It just so happened that a few days later I took my car in for a service, and I saw a really irate woman pulling in. She raced up the service drive to a full tyre-screeching stop, and stepped out with flames shooting in all directions. The technicians and service advisors scattered to the winds, leaving nobody to put out the fire.

“You guys just fixed my aerial and it does not work!” she shouted at nobody in particular. “Now I had to come back here and waste my time so you can sort it out again!” The people who were supposed to help her all looked away shiftily, hoping that someone would talk to her.

Eventually, a reluctant and embarrassed service advisor plucked up the courage to try and help, but it was too late: the damage had been done. As it turned out, however, it wasn’t even their fault. (Many vehicles today have a button somewhere near the dashboard that retracts and extends aerials.) He showed her, and now she was angry and embarrassed. “I had no idea there is a button on the dash” she said. * “I’ve owned this vehicle since it was new ….” I could almost hear the technicians snickering in the background.

As I watched, I recalled how those firemen a few days before had done exactly the opposite of what I had just seen, and I reflected on how different this could have all been.

Here is how the firemen would have handled it: An obviously angry customer screeches to a halt in the service drive, climbs out and begins shouting ferociously. Within seconds, a well-trained fireman rushes up to the ominous ball of flame, donning his fire-resistant coat and helmet as he gets there, and meeting it head on. He hears the customer saying: “You incompetent idiots! If you can’t even fix this simple problem, why should I even trust you with my car in the future? And to top it off, I am losing time out of my day, and now I might be late for my important meetings and other stuff and it is going to cost me money!”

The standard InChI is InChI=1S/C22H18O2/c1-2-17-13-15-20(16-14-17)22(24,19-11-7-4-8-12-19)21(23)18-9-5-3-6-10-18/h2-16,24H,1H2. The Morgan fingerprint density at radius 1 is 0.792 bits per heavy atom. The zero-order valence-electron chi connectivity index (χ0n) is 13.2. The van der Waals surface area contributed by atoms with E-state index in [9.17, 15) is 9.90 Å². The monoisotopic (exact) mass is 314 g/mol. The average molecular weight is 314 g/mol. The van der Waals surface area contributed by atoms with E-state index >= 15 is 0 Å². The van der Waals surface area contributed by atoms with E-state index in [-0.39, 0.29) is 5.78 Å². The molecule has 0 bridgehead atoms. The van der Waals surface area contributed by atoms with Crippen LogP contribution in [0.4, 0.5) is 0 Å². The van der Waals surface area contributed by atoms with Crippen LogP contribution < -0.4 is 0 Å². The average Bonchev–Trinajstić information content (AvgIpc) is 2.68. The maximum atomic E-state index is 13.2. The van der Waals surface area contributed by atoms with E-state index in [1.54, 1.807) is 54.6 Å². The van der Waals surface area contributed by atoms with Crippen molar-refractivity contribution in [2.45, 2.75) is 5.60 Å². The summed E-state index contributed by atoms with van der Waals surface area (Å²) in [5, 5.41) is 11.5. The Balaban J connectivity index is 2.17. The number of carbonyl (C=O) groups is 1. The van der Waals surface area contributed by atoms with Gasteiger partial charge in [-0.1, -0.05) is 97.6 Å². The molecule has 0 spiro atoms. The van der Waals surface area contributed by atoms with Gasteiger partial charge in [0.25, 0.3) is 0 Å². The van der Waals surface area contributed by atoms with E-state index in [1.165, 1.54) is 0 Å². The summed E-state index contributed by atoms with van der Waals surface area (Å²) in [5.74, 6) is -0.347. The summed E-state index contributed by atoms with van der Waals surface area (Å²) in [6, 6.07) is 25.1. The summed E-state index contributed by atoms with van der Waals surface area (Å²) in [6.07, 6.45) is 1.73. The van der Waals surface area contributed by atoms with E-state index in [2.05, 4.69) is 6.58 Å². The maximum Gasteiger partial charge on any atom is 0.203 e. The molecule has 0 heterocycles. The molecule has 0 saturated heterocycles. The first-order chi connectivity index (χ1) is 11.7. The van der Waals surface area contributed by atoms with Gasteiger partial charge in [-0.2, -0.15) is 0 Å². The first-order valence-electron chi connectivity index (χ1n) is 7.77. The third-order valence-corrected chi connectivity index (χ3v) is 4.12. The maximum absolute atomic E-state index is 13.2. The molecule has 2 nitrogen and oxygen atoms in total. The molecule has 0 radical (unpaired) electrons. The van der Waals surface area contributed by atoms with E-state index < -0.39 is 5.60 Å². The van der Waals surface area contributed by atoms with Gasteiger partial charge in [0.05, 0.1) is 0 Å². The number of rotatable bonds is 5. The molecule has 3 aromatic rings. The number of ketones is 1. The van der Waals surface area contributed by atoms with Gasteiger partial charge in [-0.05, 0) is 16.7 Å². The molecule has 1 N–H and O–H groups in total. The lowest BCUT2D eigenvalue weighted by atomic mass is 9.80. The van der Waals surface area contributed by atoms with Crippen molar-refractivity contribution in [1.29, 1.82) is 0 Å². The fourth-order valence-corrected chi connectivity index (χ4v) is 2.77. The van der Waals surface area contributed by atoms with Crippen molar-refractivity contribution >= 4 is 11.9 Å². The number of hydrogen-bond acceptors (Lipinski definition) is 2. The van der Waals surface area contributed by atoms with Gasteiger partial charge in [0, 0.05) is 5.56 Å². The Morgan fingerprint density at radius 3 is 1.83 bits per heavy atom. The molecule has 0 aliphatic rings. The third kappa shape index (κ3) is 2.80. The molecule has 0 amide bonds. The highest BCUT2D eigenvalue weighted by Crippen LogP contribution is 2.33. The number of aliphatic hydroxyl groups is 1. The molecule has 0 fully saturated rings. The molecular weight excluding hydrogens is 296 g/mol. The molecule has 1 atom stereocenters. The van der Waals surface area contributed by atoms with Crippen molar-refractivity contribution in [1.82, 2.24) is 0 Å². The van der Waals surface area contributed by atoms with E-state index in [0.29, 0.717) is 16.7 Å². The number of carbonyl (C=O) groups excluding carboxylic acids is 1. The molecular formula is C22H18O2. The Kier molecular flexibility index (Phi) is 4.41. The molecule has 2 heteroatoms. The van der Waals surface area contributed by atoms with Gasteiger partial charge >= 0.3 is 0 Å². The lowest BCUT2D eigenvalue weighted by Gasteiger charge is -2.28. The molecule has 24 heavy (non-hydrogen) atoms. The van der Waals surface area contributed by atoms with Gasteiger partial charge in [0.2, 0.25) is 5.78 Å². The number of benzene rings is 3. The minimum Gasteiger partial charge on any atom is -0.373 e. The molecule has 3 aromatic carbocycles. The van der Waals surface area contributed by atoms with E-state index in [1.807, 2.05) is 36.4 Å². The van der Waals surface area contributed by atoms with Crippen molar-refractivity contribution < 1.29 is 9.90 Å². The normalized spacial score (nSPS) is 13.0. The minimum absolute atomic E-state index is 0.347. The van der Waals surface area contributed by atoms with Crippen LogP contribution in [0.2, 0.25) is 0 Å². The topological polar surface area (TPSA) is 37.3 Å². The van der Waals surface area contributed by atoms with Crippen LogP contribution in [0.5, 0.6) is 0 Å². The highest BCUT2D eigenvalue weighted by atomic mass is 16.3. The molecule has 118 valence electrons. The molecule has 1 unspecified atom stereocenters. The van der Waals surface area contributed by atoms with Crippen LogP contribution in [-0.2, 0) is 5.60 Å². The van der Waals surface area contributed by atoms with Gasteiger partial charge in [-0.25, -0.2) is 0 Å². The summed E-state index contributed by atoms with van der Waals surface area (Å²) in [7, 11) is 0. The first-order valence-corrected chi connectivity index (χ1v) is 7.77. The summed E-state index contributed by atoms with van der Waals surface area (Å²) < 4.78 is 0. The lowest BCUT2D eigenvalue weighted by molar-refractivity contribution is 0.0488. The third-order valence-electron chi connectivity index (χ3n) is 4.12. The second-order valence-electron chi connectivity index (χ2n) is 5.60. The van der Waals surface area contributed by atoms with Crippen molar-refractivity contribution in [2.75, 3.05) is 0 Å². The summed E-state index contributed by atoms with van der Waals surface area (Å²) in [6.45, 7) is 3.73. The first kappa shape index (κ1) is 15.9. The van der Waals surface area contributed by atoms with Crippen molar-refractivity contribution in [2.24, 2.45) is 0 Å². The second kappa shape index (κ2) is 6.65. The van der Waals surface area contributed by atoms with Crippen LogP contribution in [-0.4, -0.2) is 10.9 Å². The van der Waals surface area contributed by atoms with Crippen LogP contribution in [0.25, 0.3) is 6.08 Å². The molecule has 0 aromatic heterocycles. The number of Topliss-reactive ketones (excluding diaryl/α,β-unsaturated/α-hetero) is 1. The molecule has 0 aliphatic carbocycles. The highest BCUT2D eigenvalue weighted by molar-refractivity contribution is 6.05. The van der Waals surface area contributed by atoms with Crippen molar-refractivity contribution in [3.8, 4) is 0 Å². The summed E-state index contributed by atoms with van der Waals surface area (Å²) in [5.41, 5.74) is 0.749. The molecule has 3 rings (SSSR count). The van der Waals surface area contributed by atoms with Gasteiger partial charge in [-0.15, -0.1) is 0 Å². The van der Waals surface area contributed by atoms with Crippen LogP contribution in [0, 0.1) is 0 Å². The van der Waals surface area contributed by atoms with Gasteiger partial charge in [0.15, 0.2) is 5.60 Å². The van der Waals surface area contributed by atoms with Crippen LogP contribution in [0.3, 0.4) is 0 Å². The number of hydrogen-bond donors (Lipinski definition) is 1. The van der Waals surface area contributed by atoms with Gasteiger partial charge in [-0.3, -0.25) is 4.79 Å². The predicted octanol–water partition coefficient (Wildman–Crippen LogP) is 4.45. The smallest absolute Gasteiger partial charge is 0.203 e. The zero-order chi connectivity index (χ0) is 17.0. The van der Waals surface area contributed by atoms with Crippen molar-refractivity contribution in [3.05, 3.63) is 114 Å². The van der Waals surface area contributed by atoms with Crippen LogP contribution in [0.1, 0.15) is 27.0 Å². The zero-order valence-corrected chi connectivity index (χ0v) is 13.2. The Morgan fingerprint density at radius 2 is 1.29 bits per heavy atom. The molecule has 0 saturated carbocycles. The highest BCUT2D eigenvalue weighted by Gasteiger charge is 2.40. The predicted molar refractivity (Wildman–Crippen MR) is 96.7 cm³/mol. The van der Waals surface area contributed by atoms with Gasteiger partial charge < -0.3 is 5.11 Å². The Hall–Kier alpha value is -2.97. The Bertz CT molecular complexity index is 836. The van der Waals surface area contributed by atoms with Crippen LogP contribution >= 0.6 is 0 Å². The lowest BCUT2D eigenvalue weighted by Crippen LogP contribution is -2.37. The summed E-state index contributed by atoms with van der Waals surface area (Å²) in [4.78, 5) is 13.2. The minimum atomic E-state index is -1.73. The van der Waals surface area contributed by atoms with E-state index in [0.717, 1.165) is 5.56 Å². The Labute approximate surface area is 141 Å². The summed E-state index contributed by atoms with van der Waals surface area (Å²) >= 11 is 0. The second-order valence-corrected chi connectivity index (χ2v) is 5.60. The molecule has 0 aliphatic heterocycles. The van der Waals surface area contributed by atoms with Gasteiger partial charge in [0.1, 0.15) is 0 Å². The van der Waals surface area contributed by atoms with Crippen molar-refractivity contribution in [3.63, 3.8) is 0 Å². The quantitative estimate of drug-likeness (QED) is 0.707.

Grabbing the hose, the service advisor fireman says: “Ma’am, I’m so sorry. I can see that something is not quite right here. Can I take a very quick look inside the car and see if it is something simple?”

Fireball: “I certainly hope so!”
__
Fireman:_ “Here we are, right here,”_ as he presses the button on the dash.The aerial goes up, and there is the sound of flames being extinguished as though by a giant fire extinguisher.

As he finishes up with the fire cleanup, telling the customer he loves her, saying sorry – again – for the inconvenience, and inviting her to come back and see him personally the next time, the other people look him over for scorch marks. When it becomes apparent that he has none, they asked him how he did it.

First, he apologised and acknowledged that something was wrong. “I’m so sorry. I can see something is not quite right here.”

Second, he asked for permission to investigate. “Can I take a quick look inside the car and see if it is something simple?”

Third, he apologised a second time for her frustration, empathised with her, and told her that he loved her. Then he invited her back and told her to ask for him next time.

She became one of his best customers that day and bought him a gift of biltong and chocolates next Christmas. (Maybe.) The other people at the dealership continued to flinch when she came in.

Dealing with complaints and problems is not a difficult thing – if you know how. We like using a simple formula to help people remember what needs to be done. It’s called LESTER, and goes something like this:

L – Listen and
E – Empathise.
S – Say sorry – even when it’s not your fault. Repeat later.
T – Thank them for bringing ot to your attention, and tell them you still love them.
E – Explain what you can do to sort it out.
R – Rectify with a win:win solution.

Try it out sometime. You’ll be surprised at the results.